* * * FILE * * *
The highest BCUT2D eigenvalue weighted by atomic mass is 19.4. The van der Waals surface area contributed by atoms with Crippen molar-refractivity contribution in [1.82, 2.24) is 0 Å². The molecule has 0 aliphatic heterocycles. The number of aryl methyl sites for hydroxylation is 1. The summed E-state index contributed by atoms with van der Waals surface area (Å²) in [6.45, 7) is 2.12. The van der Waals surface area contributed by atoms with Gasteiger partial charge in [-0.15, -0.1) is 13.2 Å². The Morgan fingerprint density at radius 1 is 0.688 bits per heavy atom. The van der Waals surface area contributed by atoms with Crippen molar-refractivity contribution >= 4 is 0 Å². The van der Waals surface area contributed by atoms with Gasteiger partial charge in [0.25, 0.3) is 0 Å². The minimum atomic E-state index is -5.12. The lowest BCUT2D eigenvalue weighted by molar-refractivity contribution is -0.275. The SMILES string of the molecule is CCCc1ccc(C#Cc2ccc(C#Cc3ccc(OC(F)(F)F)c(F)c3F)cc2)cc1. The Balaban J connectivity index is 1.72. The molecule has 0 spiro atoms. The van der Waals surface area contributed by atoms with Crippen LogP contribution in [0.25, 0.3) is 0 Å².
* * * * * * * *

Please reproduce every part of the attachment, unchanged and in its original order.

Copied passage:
The highest BCUT2D eigenvalue weighted by atomic mass is 19.4. The van der Waals surface area contributed by atoms with Crippen molar-refractivity contribution in [1.82, 2.24) is 0 Å². The molecule has 0 aliphatic heterocycles. The number of aryl methyl sites for hydroxylation is 1. The summed E-state index contributed by atoms with van der Waals surface area (Å²) in [6.45, 7) is 2.12. The van der Waals surface area contributed by atoms with Gasteiger partial charge in [-0.15, -0.1) is 13.2 Å². The Morgan fingerprint density at radius 1 is 0.688 bits per heavy atom. The van der Waals surface area contributed by atoms with Crippen molar-refractivity contribution >= 4 is 0 Å². The van der Waals surface area contributed by atoms with Gasteiger partial charge in [0.25, 0.3) is 0 Å². The minimum atomic E-state index is -5.12. The lowest BCUT2D eigenvalue weighted by molar-refractivity contribution is -0.275. The SMILES string of the molecule is CCCc1ccc(C#Cc2ccc(C#Cc3ccc(OC(F)(F)F)c(F)c3F)cc2)cc1. The Balaban J connectivity index is 1.72. The molecule has 0 spiro atoms. The van der Waals surface area contributed by atoms with Crippen LogP contribution in [0.25, 0.3) is 0 Å².